|Inkjet Printer Information (2)|
|The Difference - Thermo Bubble-Jet vs. Piezo-Jet|
The picture to the right is another illustration of an inkjet printer nozzle. A droplet of ink is propelled out of the nozzle to print when the control signal is applied to the control device.
The very first difference between Thermo Bubble-Jet and Piezo-Jet technology can be discovered in the specs of a typical Canon and an Epson inkjet printer. Canon inkjet printers typically have 256, 512 or even 1024 nozzles per group (color) of nozzles, but Epson printers typically have 60 or 120 nozzles per group. This is a significant difference that has its implications.
The Printing Speed Implication
Obviously, when the nozzle density is higher (higher nozzle count) the printer is able to print more pixels per unit of time. With fewer nozzles the print head has to make more trips over the medium to print the same number of pixels and this takes more time to do. There is no implication to the final resolution (pixels per inch) of the print as it is determined by how fine of the step is when the stepping motor advances to print the next round of pixels. Epson printers typically are slower for this reason.
The Ink Formulation Implication
The ink for Thermobble-Jet is considerably more difficult to formulate than for Piezo-Jet. Just think of sugar water. The water is the solution and the sugar is the colorant. It will be super heated (300 - 400 degree Fahrenreiht) in a Thermo Bubble-Jet nozzle. The water content for sure will be vaporized to leave sugar to be charred into carbon to clog the nozzle. This is one of the reasons Epson ink is completely incompatible with Canon, HP and just about every other brands. You can feed sugar water to Epson printers and it will not clog the print head. If you do that to a Thermo Bubble-Jet printer it may be an instant death of the print head.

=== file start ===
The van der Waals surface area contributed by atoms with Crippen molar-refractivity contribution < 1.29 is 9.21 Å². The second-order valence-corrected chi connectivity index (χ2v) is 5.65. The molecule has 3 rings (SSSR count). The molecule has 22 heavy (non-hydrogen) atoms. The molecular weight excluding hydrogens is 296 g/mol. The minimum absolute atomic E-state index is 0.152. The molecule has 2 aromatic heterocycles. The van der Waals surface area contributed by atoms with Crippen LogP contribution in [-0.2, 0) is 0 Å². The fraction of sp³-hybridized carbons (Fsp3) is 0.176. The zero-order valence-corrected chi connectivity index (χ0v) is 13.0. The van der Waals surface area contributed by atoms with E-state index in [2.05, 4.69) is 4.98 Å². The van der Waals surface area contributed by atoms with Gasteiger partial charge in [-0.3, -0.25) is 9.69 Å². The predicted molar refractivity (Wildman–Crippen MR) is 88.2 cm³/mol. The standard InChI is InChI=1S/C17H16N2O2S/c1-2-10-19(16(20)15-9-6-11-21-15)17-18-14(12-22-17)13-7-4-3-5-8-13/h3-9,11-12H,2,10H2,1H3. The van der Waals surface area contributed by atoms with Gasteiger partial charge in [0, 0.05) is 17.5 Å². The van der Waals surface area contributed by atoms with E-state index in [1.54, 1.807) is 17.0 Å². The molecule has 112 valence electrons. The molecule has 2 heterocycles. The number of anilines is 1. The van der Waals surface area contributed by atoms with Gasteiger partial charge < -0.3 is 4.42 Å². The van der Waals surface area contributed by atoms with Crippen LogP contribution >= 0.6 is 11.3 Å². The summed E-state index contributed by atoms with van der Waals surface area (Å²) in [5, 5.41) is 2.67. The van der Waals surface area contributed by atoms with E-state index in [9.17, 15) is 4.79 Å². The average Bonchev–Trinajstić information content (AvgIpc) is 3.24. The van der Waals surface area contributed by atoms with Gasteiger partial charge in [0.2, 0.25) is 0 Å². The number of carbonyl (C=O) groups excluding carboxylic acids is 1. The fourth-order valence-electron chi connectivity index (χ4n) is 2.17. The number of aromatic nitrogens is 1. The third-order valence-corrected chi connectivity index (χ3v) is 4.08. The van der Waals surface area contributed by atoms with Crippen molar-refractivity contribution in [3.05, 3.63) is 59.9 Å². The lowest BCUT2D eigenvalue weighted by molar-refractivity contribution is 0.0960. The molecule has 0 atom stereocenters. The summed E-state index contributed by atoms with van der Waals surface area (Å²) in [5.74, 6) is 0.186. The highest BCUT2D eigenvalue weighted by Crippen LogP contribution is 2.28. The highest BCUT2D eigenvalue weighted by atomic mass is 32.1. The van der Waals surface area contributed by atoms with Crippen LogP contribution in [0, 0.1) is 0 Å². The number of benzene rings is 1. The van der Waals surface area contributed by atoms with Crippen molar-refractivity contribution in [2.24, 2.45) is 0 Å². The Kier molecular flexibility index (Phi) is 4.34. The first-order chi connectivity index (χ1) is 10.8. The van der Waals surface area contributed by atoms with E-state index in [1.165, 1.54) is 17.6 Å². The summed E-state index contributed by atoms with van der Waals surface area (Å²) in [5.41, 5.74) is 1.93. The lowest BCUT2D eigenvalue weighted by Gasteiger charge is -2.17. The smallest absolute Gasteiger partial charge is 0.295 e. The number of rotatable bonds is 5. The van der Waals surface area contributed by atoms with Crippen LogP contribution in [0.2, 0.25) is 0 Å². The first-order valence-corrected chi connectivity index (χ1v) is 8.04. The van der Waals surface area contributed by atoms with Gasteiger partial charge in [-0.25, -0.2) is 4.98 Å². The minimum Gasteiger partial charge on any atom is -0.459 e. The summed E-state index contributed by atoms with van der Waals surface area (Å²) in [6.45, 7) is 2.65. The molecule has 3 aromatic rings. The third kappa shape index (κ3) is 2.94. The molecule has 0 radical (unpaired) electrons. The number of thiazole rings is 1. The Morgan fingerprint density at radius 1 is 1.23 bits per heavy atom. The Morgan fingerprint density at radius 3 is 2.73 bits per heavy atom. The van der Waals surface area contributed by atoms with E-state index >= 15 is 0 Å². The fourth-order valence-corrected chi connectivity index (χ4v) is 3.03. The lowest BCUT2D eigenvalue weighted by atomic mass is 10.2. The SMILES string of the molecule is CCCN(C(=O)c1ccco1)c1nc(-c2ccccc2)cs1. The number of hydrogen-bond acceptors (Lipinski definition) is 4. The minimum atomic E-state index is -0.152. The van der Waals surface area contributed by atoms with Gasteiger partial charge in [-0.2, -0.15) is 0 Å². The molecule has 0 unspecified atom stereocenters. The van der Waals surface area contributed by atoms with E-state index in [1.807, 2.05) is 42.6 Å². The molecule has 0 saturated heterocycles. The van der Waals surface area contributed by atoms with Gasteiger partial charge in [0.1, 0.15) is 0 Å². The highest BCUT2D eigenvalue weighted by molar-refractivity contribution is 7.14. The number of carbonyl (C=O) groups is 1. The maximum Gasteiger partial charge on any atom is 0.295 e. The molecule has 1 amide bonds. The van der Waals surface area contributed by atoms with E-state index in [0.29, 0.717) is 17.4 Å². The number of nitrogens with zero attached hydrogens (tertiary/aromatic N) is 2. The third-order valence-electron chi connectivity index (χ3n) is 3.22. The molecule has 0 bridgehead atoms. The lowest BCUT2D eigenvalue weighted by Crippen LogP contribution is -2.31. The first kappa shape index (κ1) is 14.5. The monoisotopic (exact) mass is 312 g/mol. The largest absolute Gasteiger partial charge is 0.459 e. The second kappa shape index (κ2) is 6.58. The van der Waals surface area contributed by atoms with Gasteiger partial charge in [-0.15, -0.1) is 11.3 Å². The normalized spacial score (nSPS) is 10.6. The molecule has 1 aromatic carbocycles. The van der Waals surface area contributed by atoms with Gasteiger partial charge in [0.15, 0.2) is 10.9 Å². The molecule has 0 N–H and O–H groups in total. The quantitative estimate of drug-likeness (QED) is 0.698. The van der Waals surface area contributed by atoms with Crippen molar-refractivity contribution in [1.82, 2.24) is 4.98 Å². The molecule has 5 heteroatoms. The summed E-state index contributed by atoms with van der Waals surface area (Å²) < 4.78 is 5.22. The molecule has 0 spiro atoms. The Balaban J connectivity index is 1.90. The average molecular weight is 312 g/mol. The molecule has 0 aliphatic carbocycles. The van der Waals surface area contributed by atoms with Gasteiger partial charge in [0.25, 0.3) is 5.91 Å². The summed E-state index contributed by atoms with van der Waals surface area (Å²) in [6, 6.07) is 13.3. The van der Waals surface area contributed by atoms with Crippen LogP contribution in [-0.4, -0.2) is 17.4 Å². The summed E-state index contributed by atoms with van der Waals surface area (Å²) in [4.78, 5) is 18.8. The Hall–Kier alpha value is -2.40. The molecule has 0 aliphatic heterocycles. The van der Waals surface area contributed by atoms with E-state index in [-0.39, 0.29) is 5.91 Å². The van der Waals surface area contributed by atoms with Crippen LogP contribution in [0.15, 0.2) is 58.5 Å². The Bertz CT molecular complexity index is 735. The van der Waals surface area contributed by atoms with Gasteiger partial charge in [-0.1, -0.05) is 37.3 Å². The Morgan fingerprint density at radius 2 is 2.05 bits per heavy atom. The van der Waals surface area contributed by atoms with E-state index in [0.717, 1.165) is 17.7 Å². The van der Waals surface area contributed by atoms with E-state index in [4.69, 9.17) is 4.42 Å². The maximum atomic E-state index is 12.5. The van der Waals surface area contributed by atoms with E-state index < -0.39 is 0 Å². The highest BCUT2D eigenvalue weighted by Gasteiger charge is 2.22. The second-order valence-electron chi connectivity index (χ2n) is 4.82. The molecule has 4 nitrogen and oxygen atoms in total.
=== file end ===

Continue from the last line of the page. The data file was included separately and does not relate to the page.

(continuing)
The Clogging Implication
There is a reason why Epson printers are made with 60 - 120 nozzles per group of nozzles. It is difficult to make with more. When Piezo crystal bends (by the electrical signal) it can only create a relatively small force to expel ink out of the nozzle. The piezo crystal has to be made larger to generate large enough expelling force. The Thermo Bubble-Jet on the other hand can expel ink with an explosive force. The nozzles can be made much smaller in higher density as long as the ink is formulated to withstand the heat.
Piezo-jet nozzles are naturally easier to get clogged because the expelling force is intrinsiclly small. But Thermo Bubble-Jet nozzles can be as easily clogged if the ink used is inferiorly formulated in terms of the ability to withstand the heat.
The basic requirement for formulating Ink for Thermo Bubble-Jet and for Piezo-Jet is completely different. There is no such a universal ink that works for both technologies.